When I first decided to start my own business – a PR agency – I envisioned a sleek office decorated in steam-punk fashion with a huge reception to give people a sense of wonder whenever they came over for a meeting. I worked out the budget and put together a hiring plan that included a receptionist and a strong operations team to manage our plethora of clients.
Fast-forward two years into our journey and we do not have a physical office, but we have a strong list of exciting clients spread across three countries– Singapore, Malaysia, and Indonesia.
So here’s what happened. Firstly, commuting back and forth in any of the three aforementioned countries was a struggle for everyone. Secondly, when we first started, budgets made it very hard to fit in office rental as well as comparable salaries in Singapore, which is our home market.
Thinking back to the beginning, I had one of two options, get a loan from a bank or beg for money from my friends, or postpone my dream until I won the lottery, so I could get my dream office. Instead, I decided to wing it, and start my business and build a company of remote workers.
So here’s a summarised version of how we grew from two people who only ever communicated via email, to a team of over 27 full-time and contract staff across eight countries servicing clients based mainly in three markets.
Remote does not mean cheap
There is a huge misconception in the market that remote means cheap labour with questionable quality. When I began my journey at SYNC, I sought out experienced freelancers and content specialists who I knew and trusted to join the team, offering them market-comparable pay with the convenience of being able to set their own timetable.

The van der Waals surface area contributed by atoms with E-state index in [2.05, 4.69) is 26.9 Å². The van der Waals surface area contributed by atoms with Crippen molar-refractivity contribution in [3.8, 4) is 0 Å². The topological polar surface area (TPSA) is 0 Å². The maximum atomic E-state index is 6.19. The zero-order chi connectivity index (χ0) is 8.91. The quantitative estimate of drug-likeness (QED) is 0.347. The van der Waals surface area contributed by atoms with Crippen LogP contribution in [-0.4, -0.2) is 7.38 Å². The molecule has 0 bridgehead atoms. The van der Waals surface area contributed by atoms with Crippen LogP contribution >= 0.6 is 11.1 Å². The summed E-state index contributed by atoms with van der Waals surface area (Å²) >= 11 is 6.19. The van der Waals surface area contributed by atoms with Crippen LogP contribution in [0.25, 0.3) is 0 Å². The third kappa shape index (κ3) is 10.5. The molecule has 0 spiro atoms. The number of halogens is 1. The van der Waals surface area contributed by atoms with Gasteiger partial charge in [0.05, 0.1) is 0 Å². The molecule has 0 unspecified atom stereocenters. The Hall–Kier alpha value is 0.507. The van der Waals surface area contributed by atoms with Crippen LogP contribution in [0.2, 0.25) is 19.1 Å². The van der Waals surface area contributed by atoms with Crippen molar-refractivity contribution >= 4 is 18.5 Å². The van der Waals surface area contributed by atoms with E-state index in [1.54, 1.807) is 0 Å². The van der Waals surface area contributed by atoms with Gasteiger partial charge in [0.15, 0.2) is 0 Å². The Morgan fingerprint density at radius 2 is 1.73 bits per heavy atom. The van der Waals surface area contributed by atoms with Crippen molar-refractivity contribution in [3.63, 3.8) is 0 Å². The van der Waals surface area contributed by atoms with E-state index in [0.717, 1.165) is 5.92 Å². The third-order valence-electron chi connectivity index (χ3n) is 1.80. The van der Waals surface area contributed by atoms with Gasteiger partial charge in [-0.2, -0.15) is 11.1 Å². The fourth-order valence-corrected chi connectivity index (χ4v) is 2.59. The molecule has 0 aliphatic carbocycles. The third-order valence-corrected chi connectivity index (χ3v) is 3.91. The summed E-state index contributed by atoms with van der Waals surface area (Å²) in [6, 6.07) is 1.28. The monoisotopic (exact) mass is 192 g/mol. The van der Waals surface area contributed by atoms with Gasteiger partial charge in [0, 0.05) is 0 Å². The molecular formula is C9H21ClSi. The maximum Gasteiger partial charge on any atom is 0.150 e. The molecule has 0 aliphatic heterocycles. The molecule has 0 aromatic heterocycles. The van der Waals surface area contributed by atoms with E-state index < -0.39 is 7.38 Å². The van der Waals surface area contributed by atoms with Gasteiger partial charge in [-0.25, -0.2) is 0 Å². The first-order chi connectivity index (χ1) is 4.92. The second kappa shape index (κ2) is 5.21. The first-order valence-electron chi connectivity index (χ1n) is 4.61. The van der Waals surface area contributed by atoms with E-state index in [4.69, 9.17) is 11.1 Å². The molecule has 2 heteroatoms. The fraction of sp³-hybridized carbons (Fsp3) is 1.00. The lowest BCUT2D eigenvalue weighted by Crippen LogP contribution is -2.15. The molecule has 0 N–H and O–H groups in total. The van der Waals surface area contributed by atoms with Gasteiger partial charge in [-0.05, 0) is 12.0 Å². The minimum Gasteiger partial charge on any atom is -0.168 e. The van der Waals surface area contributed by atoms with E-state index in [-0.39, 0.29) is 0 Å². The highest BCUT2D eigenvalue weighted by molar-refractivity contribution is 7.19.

My payroll resembled a traditional PR agency, but I was able to remove the usual overheads and only invest in labour costs and some technology tools to help manage the team.
So while my overall burn rate was much lower, I did not pay less for talent. This really matters if you want to build a strong team that is able to maintain productivity and professionalism while working remotely.
Communication is key and even communication companies get it wrong
It might have been a lack of experience or overconfidence, but the first few months of running the business were quite a challenge. Communication, which is at the core of my profession, was also a challenge when you are used to just turning around to your colleague for a quick chat or popping into a meeting room for a 15-minute brainstorm.
I had to adapt from years of working within a team, to a team of strong-willed individuals who did not quite understand what I was trying to achieve with my business. Trying to instill a sense of pride and belonging when you never see your team was another challenge – more so when you are trying to disrupt or change a traditional business such as public relations.
Something had to change. So I changed because it was the best thing for the company.
From being a solitary and focused worker, I built a culture of sharing and openness that is pushed from top-down. If something goes wrong and it is my fault, I own up to it and my team provides feedback on my performance for everyone to see.
I took a team of social introverts and told them that we were going to have to meet up every week. Now I meet my Singapore team at least once a week and I speak to them more than I do my own friends.
I see my Malaysia and Indonesia teams about once a month and they know they can reach me at any time – so I am fielding questions and getting updates seven days a week.